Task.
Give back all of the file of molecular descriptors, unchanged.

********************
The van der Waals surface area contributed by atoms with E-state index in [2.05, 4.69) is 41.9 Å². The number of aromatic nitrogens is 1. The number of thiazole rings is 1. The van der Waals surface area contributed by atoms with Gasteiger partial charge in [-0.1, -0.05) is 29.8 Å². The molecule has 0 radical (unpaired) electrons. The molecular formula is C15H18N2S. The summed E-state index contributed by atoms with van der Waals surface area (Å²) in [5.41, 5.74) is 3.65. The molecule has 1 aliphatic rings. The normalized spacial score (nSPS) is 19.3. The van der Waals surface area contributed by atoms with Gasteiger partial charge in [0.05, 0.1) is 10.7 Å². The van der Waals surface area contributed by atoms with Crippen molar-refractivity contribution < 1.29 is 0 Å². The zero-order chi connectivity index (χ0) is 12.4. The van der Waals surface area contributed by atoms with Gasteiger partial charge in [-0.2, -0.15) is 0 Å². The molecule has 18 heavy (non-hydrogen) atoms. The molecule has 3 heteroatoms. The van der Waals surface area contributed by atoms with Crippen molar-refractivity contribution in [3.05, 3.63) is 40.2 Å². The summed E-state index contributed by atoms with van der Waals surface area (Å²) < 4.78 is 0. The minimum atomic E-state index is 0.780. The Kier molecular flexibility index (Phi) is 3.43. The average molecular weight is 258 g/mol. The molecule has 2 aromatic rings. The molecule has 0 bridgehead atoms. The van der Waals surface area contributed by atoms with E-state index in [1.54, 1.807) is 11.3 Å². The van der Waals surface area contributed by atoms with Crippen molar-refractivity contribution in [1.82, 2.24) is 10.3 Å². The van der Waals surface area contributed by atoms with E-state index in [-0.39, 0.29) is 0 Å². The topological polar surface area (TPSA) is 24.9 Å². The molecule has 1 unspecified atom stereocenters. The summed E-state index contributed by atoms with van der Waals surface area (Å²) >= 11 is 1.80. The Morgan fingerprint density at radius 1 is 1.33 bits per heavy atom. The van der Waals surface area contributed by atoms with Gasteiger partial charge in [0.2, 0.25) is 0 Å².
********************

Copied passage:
The van der Waals surface area contributed by atoms with E-state index in [2.05, 4.69) is 41.9 Å². The number of aromatic nitrogens is 1. The number of thiazole rings is 1. The van der Waals surface area contributed by atoms with Gasteiger partial charge in [-0.1, -0.05) is 29.8 Å². The molecule has 0 radical (unpaired) electrons. The molecular formula is C15H18N2S. The summed E-state index contributed by atoms with van der Waals surface area (Å²) in [5.41, 5.74) is 3.65. The molecule has 1 aliphatic rings. The normalized spacial score (nSPS) is 19.3. The van der Waals surface area contributed by atoms with Gasteiger partial charge in [0.05, 0.1) is 10.7 Å². The van der Waals surface area contributed by atoms with Crippen molar-refractivity contribution < 1.29 is 0 Å². The zero-order chi connectivity index (χ0) is 12.4. The van der Waals surface area contributed by atoms with Gasteiger partial charge in [-0.2, -0.15) is 0 Å². The molecule has 18 heavy (non-hydrogen) atoms. The molecule has 3 heteroatoms. The van der Waals surface area contributed by atoms with Crippen molar-refractivity contribution in [3.05, 3.63) is 40.2 Å². The summed E-state index contributed by atoms with van der Waals surface area (Å²) < 4.78 is 0. The minimum atomic E-state index is 0.780. The Kier molecular flexibility index (Phi) is 3.43. The average molecular weight is 258 g/mol. The molecule has 2 aromatic rings. The molecule has 0 bridgehead atoms. The van der Waals surface area contributed by atoms with E-state index in [1.54, 1.807) is 11.3 Å². The van der Waals surface area contributed by atoms with Crippen molar-refractivity contribution in [1.82, 2.24) is 10.3 Å². The van der Waals surface area contributed by atoms with E-state index in [-0.39, 0.29) is 0 Å². The topological polar surface area (TPSA) is 24.9 Å². The molecule has 1 unspecified atom stereocenters. The summed E-state index contributed by atoms with van der Waals surface area (Å²) >= 11 is 1.80. The Morgan fingerprint density at radius 1 is 1.33 bits per heavy atom. The van der Waals surface area contributed by atoms with Gasteiger partial charge in [0.2, 0.25) is 0 Å².